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Honesty in upcoming redistricting: how to serve the voters of Texas.

While the average voter may not remember the redistricting fights every 10 years, political insiders know what is at stake this next election: drawing the lines that will lead to a majority of one party or another in the state house.

But can anyone do it with honesty, regardless of party? We must strive for “first principles” in everything; what is true, fundamentally, about people is that human nature is the same no matter what party a person is in. That being the case, why does anyone believe that as long as his/her party is the one drawing the lines that it will be fair? The fundamental assumptions about human nature don’t change when one’s own party is in charge. We need to be honest, because we’re doing the voters a disservice otherwise.

Here’s an analogy. Many attorneys know that trials are often won or lost at the stage of jury selection. To get a high dollar verdict, plaintiff’s attorneys tend to “strike,” or get rid of, all the conservative Republicans (who historically don’t give high verdicts). Defense attorneys tend to do the opposite, and “strike” all of the liberal Democrats (who historically do give high verdicts). What you have then is a box of folks who don’t really feel strong about anything.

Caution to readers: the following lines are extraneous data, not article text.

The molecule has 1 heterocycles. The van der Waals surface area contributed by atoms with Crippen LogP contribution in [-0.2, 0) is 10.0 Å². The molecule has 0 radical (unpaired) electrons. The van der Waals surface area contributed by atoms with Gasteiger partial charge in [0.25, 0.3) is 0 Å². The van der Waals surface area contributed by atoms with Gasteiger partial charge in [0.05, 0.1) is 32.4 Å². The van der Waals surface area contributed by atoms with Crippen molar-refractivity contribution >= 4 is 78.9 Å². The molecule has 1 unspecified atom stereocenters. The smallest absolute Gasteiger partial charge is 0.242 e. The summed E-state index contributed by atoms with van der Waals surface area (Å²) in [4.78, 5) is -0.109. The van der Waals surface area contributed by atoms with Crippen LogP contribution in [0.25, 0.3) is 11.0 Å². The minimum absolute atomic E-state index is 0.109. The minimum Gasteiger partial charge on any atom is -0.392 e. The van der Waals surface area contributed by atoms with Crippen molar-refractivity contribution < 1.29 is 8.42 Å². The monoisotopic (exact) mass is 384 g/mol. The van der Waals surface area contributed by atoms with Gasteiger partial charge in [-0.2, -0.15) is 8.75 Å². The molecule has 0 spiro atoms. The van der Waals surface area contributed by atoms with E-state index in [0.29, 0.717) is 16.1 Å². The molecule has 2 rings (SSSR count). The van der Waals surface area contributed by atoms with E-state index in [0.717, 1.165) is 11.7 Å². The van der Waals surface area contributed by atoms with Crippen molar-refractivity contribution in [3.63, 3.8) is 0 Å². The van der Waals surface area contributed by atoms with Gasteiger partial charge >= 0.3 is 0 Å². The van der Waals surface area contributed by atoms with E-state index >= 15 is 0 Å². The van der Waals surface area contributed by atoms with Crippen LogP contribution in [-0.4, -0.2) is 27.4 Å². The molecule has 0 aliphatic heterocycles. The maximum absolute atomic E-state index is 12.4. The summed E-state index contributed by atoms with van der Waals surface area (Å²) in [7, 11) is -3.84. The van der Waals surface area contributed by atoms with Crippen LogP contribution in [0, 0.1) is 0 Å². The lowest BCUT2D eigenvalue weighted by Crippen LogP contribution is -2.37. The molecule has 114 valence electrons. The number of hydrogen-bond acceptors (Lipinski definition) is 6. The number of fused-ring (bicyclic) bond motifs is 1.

Now think about redistricting. We’ve basically done the same thing. Republicans and Democrats pack their districts full of their party and attempt to divide up the other party’s voters. This means that the primary election (in which very few people vote compared to the general) often decides the outcome of the seat. When the general election happens, there are very limited choices in candidates and voter turnout tends to be low. The general election voter is not served because he/she has already had the choice made for them. They will live in a high “party” area, predecided in redistricting and the primary. The issues important to folks in the general election get lost between the general and the primary.

Here’s a way that in my humble opinion is honest and one which we should push all representatives to adopt. (If they balk, it would be, to my mind, for only one reason: fear of not being re-elected and losing power. And that is not service.)

It’s called the Iowa plan. You can see part of it at

“The centerpiece of the redistricting provisions are the redistricting principles which specifically forbid the use of political affiliation, previous election results, the addresses of incumbents, or any demographic information other than population.”

Think about the possibilities! A general election where it’s not nearly guaranteed which party will win, where ideas matter, where the boundaries are non-partisan. And especially if we conservatives believe that competition enhances liberty, why not? But are we brave enough to do it and let the chips fall where they may? Maybe it’s not bravery that’s needed, but rather honesty–honestly about ourselves and humanity. And it requires a conscience that is larger than party, a conscience that extends to the voters.

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